By Will to Power, N. then, does not mean Power as something like an object or idea(l) or some thing that can be quite as easily have been anything else, no; for him, everything that is, wants to become master over everything else, a self-assertion, it wills its self over everything, its will wills itself, an affirmative self-assertion;

"Psychologists should bethink themselves before putting down the instinct of self-preservation as the cardinal instinct of an organic being. A living thing seeks above all to DISCHARGE its strength—life itself is WILL TO POWER; self-preservation is only one of the indirect and most frequent RESULTS thereof. In short, here, as everywhere else, let us beware of SUPERFLUOUS teleological principles!—one of which is the instinct of self- preservation (we owe it to Spinoza’s inconsistency). ..." [BGE, 13; cf. also BGE, 36 - will to procreation, nutrition, etc. are all merely forms and expressions of the basic, fundamental form of the will - the will to power.]

So when Heid. says, "In this way will as will wills above and beyond itself, and therefore at the same time it must bring itself beneath and behind itself.", he means, 'the' Will is already a,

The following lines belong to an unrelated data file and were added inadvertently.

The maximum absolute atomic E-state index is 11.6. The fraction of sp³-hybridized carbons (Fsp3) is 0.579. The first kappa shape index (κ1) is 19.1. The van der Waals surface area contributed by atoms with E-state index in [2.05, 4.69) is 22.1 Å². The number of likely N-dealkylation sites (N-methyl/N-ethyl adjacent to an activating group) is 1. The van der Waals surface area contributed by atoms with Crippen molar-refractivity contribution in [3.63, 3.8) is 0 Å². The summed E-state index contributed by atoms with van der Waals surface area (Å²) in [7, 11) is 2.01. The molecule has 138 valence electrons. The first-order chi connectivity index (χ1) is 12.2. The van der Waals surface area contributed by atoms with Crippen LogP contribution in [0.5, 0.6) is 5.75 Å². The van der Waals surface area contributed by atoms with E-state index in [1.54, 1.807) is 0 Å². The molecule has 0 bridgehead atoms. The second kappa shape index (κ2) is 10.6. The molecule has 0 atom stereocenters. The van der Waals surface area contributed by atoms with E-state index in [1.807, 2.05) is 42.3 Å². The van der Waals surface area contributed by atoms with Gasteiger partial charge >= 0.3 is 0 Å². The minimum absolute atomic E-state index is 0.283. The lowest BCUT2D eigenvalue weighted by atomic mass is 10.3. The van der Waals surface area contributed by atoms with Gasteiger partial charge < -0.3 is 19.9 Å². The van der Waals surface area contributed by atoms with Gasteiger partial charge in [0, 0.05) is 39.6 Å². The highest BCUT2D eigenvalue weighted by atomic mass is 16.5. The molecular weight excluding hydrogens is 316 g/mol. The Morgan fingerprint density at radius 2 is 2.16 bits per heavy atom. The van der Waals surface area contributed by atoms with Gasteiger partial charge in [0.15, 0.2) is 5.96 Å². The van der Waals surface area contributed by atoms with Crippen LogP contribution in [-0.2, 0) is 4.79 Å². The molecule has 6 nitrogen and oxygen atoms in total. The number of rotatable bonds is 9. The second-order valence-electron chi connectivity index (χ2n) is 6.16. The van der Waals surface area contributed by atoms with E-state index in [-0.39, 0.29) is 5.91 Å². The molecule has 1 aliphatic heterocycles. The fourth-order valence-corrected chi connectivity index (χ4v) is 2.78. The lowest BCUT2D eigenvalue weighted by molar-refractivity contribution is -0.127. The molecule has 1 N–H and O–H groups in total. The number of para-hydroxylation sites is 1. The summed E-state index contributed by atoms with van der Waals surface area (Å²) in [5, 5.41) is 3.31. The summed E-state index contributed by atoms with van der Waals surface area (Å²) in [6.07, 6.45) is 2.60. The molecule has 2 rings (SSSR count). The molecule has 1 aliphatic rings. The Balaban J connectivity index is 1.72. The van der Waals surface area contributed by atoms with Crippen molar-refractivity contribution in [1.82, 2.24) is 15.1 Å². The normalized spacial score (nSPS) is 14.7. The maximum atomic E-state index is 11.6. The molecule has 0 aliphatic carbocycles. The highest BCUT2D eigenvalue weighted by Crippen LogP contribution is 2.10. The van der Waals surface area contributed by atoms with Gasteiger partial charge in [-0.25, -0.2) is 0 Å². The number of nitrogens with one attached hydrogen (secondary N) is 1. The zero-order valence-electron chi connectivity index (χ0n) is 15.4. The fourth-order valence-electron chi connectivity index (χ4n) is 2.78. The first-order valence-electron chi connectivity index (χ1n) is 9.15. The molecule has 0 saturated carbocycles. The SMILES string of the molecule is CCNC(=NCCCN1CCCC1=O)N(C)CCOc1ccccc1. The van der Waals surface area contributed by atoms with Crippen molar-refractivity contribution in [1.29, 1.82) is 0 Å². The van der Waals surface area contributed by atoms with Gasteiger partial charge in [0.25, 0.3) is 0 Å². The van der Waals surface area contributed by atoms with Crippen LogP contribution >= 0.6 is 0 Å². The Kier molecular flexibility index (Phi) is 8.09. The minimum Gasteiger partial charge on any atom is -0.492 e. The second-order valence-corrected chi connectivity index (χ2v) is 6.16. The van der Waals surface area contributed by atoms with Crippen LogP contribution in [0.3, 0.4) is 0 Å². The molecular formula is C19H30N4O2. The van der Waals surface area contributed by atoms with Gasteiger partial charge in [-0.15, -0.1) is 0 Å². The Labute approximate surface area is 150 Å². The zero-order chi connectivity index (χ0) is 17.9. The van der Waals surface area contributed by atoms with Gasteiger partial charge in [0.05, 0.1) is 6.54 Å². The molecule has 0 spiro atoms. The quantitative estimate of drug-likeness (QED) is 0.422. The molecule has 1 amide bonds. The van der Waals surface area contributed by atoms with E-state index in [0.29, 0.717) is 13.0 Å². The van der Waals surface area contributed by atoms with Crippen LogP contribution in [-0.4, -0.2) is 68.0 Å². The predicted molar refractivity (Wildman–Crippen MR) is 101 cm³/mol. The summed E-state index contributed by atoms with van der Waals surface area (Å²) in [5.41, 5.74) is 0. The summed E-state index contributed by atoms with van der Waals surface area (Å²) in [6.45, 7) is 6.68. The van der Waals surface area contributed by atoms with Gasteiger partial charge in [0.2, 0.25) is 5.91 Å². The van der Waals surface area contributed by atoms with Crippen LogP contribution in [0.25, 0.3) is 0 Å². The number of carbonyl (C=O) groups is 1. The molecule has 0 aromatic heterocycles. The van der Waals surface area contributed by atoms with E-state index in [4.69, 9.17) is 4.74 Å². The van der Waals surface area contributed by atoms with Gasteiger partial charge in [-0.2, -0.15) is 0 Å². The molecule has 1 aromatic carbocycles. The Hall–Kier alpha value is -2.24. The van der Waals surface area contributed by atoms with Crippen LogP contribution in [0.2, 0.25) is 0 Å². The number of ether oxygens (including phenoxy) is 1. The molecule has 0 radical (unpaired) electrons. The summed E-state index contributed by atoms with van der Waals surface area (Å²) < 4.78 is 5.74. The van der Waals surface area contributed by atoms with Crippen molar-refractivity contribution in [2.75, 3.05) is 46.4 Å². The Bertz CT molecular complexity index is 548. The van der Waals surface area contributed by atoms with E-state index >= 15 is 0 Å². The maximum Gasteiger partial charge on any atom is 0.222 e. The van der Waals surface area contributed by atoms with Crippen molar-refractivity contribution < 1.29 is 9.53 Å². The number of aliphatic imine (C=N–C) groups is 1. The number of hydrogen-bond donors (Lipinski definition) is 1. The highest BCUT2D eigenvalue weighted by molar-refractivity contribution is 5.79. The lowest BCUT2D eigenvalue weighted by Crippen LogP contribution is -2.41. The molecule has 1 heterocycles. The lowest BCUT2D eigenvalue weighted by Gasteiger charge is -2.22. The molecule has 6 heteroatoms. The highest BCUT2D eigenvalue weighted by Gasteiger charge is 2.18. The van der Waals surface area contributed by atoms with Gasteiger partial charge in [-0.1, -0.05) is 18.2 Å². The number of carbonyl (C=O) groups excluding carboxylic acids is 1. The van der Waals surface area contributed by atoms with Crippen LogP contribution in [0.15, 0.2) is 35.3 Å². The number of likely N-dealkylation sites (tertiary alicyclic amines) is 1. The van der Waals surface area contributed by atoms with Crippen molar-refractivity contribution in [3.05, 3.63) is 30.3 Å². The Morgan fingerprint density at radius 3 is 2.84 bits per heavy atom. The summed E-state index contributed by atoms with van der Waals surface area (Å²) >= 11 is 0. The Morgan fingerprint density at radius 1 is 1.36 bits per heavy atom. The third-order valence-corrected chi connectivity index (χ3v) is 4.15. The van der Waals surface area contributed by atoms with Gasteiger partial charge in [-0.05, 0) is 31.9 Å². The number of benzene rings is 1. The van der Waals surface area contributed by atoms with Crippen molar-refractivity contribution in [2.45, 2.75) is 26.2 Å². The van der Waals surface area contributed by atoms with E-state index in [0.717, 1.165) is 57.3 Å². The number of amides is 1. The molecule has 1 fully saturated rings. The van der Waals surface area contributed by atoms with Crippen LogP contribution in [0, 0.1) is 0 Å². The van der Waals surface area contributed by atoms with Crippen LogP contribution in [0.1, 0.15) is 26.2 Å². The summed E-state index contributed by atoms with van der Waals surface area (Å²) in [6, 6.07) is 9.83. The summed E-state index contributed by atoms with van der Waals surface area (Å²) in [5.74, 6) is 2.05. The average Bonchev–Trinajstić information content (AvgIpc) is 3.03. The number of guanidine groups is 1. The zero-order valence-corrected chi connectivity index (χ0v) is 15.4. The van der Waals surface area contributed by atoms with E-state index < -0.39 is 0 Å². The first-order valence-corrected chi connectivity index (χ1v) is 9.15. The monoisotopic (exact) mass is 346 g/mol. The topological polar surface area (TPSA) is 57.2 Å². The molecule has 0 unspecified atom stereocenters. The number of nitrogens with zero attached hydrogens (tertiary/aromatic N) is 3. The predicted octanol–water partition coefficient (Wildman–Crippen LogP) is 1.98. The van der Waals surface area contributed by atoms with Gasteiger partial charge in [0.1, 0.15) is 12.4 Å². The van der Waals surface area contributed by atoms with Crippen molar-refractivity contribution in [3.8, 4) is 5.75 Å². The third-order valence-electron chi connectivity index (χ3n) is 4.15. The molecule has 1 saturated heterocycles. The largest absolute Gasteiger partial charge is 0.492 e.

"vast, interlocking struggle of indefinite "power quanta"", "constantly changing power constellations (Machtconstellationen) (KGW VII 3, 338; VIII 3, 162-3; VIII 2, 55)."

So, you are able to over-go/exceed only by becoming your own downgoing first. WTP means you 'fix/lock/obey/subjugate/dominate' yourself like a step to climb up and over yourself, beyond yourself... appropriating yourself for yourself; this exceeding is an overcoming/downgoing at the same time. The WTP is this pathos ad inf. The metaphor N. uses for the WTP in TSZ is a "self-rolling wheel". A certain point on a wheel has to go down before it can exceed to another spot and then go down again... It locks itself and rolls forward... that is how a relatively "stable" center and the semblance of a "unity" is formed, a self-organization - power. This self-organized unit then continues to appropriate everything else in its way... the wheel locks and rolls itself fwd., because its will wills itself foremost. WTP is this self-joy.
That is, every Willing is a Willing of itself, the willing-to-power of itself, the willing-to-power of itself in its will to anything else... God, reality, fantasy...


Lyssa wrote:
this is how he obeys himself. In this way, by continuing
to risk himself, the one giving the command is superior to himself. 'lb
command, which is to be carebilly distinguished from merely ordering
others about, is to overcome oneself and is more difficult than obeying.
Will is gathering oneself together for rhe task at hand. Only he who
cannot obey himself must continue to be specifically subject to command.
Satyr> Bullshit!
"Risk himself" implies that the act and the actor are two different things and that risk is not a normal state of existing.

"By continuing to risk himself", he implies, every commanding is a self-overcoming. His lack of obedience risks his being commanded. He is referring to what N. said in BGE, 19, that I quoted in the first post: